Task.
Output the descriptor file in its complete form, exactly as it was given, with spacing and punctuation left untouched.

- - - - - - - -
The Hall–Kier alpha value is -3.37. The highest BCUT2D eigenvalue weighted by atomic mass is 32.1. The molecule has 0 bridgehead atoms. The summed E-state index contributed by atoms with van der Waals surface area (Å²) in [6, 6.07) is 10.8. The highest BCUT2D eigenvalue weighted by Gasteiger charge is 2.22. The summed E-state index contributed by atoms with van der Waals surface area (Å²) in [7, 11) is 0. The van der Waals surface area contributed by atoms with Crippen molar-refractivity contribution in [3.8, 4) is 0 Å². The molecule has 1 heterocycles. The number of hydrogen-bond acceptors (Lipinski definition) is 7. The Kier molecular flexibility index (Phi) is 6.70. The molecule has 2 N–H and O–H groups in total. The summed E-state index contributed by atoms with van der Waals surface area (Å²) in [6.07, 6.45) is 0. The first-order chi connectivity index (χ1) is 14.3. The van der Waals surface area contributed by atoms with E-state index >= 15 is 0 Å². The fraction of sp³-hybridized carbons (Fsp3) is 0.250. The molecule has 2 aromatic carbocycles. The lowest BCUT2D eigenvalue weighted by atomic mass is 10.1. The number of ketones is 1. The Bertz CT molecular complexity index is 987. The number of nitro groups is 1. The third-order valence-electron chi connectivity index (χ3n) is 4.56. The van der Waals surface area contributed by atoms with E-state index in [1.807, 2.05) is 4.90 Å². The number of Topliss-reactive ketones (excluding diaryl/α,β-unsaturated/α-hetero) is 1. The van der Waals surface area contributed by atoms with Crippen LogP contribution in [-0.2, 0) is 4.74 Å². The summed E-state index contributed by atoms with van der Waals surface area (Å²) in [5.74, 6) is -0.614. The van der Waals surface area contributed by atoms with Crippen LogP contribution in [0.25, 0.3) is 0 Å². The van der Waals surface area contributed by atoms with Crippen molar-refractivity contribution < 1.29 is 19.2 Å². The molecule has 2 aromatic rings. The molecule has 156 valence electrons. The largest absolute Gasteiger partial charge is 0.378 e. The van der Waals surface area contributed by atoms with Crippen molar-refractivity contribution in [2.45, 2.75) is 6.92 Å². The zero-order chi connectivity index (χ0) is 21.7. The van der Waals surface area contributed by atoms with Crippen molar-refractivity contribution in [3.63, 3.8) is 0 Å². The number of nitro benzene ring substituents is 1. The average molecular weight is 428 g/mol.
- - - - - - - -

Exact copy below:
The Hall–Kier alpha value is -3.37. The highest BCUT2D eigenvalue weighted by atomic mass is 32.1. The molecule has 0 bridgehead atoms. The summed E-state index contributed by atoms with van der Waals surface area (Å²) in [6, 6.07) is 10.8. The highest BCUT2D eigenvalue weighted by Gasteiger charge is 2.22. The summed E-state index contributed by atoms with van der Waals surface area (Å²) in [7, 11) is 0. The van der Waals surface area contributed by atoms with Crippen molar-refractivity contribution in [3.8, 4) is 0 Å². The molecule has 1 heterocycles. The number of hydrogen-bond acceptors (Lipinski definition) is 7. The Kier molecular flexibility index (Phi) is 6.70. The molecule has 2 N–H and O–H groups in total. The summed E-state index contributed by atoms with van der Waals surface area (Å²) in [6.07, 6.45) is 0. The first-order chi connectivity index (χ1) is 14.3. The van der Waals surface area contributed by atoms with E-state index >= 15 is 0 Å². The fraction of sp³-hybridized carbons (Fsp3) is 0.250. The molecule has 2 aromatic carbocycles. The lowest BCUT2D eigenvalue weighted by atomic mass is 10.1. The number of ketones is 1. The Bertz CT molecular complexity index is 987. The number of nitro groups is 1. The third-order valence-electron chi connectivity index (χ3n) is 4.56. The van der Waals surface area contributed by atoms with E-state index in [1.807, 2.05) is 4.90 Å². The number of Topliss-reactive ketones (excluding diaryl/α,β-unsaturated/α-hetero) is 1. The van der Waals surface area contributed by atoms with Crippen LogP contribution in [-0.2, 0) is 4.74 Å². The summed E-state index contributed by atoms with van der Waals surface area (Å²) in [5.74, 6) is -0.614. The van der Waals surface area contributed by atoms with Crippen LogP contribution in [0.25, 0.3) is 0 Å². The van der Waals surface area contributed by atoms with Crippen molar-refractivity contribution < 1.29 is 19.2 Å². The molecule has 2 aromatic rings. The molecule has 156 valence electrons. The largest absolute Gasteiger partial charge is 0.378 e. The van der Waals surface area contributed by atoms with Crippen molar-refractivity contribution in [2.45, 2.75) is 6.92 Å². The zero-order chi connectivity index (χ0) is 21.7. The van der Waals surface area contributed by atoms with Crippen molar-refractivity contribution in [3.63, 3.8) is 0 Å². The number of nitro benzene ring substituents is 1. The average molecular weight is 428 g/mol.